Identity discourages participation. If people are worried that they might be excluded through labelling (e.g. racist or homophobic), they won’t feel welcomed and won’t get involved. Likewise, people do not get involved if they believe that it is not in their interests. If we pepetuate the idea that feminism is for women, men will never see how it could also be in their interests to support feminism. Or they might support feminism, but feel guilty for their male privilege. Either way, men are not encouraged to be active in feminist movements. Radical social change requires mass social movement. Identity politics, by definition, can never achieve this. Political identities, like “environmentalist”, can likewise become a basis for minority politics.

Identity creates opposition. By dividing the world up into opposing pairs (e.g. men/women, heterosexuals/queers, ruling class/working-class, whites/blacks), identity creates opposite types of people who perceive themselves as having opposing interests. This opposition means that people fail to recognise their common interests as human beings. The opposition of two forces pushing against each other means that very little changes.

Identity freezes the fluid. Neither individual identity (the “who am I?” kind) nor social organisation are fixed, but are in constant motion. Political identities require that these fluid processes are frozen realities with particular characteristics and inherent interests. In failing to recognise the nature of both identity and society, political identity can only inhibit radical social change.

It may not be perfect, but can’t it still be a useful strategy?

It is a very good strategy if you don’t want to change things very much. Identity politics fits in nicely within the dominant neo-liberal ideology. Groups created around oppressed identities can lobby the state for civil rights. This idea of trying to protect individuals without changing relationships or systems of organisation is compatible with the individualistic basis of capitalism and representative “democracy”.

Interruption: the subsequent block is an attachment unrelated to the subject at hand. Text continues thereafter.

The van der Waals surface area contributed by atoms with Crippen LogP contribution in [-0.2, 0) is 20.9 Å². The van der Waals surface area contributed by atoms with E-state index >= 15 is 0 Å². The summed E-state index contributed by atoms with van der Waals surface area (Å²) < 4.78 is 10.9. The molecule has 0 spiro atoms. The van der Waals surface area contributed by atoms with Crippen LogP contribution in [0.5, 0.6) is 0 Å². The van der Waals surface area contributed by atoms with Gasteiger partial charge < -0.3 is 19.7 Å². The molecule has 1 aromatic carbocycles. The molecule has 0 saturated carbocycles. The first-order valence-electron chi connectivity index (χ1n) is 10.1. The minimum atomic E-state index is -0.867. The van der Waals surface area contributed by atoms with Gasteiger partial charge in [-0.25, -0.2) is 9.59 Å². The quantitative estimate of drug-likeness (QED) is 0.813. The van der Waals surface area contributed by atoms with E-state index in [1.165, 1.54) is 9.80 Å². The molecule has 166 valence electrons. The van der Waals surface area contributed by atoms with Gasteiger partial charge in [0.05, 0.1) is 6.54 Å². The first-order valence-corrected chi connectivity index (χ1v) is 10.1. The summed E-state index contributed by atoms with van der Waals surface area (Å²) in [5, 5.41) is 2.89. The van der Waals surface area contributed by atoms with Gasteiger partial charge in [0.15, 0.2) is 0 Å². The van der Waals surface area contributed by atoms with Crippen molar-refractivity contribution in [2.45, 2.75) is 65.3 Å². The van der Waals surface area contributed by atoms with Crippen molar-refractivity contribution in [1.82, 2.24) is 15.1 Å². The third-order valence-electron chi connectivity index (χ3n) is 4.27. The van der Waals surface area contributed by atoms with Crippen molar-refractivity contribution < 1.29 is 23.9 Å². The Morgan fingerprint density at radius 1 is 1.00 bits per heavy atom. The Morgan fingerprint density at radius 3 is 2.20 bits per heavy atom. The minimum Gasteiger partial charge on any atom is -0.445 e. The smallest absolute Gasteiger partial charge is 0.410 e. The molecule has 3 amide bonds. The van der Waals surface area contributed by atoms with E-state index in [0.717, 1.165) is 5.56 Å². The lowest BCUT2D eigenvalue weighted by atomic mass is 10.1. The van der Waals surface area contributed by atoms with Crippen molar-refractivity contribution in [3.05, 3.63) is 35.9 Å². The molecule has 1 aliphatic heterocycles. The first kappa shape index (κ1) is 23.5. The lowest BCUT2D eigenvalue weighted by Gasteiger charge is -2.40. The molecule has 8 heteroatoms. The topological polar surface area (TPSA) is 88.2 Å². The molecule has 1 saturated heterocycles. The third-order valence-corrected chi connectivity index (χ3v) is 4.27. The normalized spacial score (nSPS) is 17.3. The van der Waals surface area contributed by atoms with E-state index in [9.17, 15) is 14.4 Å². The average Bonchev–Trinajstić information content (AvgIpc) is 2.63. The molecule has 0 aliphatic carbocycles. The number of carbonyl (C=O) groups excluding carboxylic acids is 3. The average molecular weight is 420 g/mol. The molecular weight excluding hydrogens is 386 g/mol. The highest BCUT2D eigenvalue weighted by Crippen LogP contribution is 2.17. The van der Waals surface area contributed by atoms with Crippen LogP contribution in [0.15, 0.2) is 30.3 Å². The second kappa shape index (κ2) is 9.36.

I would never argue that a strategy has to be “perfect” to be useful, but it must be consistent with its aims. Ends and means can only be separated in our minds. If the aim is to reduce or eliminate hierarchical social divisions (e.g. gender, ethnicity, nationality, sexual orientation, class), a strategy which depends upon those very divisions can never be successful.

If political identity is such a poor strategy, why is it so common?

On a personal level, political identity makes us feel part of something larger at the same time that it makes us feel special were different. In the short-term, this can be very successful defence mechanism. For example, I’m sure I would have been a lot more damaged by the sexist and homophobic environment in which I grew up if I had not been able to convert stigma into pride. However, feeling yourself to be different and separate from other people is not a successful long-term strategy, either psychologically or politically.

What’s the alternative to political identity?

If borders are the problem, then we must support and encourage each other to tear down the fences. Two crucial tools for dismantling borders are systematic analyses and compassionate strategies.

We should recognise oppression is not simply a practice of individuals who have power over those who do not. Instead, we could see how forms of organisation (including institutions and relationships) systematically produce hierarchies and borders. People will only see an interest in getting more involved if they realise that their individual problems — anxiety, depression, exhaustion, anger, poverty, meaningless work,unsatisfying sex lives, etc — are not unique, but are systematically produced. Furthermore, their action will only be effective if they work to reduce all forms of hierarchy and domination. Constructs including gender, sexuality, capitalism, race and the nation state are interdependent systems. Each system of domination serves to reinforce the others. This doesn’t mean we have to solve every problem instantly, but we must recognise that all issues are human issues. At the same time, we must not imagine that a particular system of domination (not even capitalism!) is the source of all others.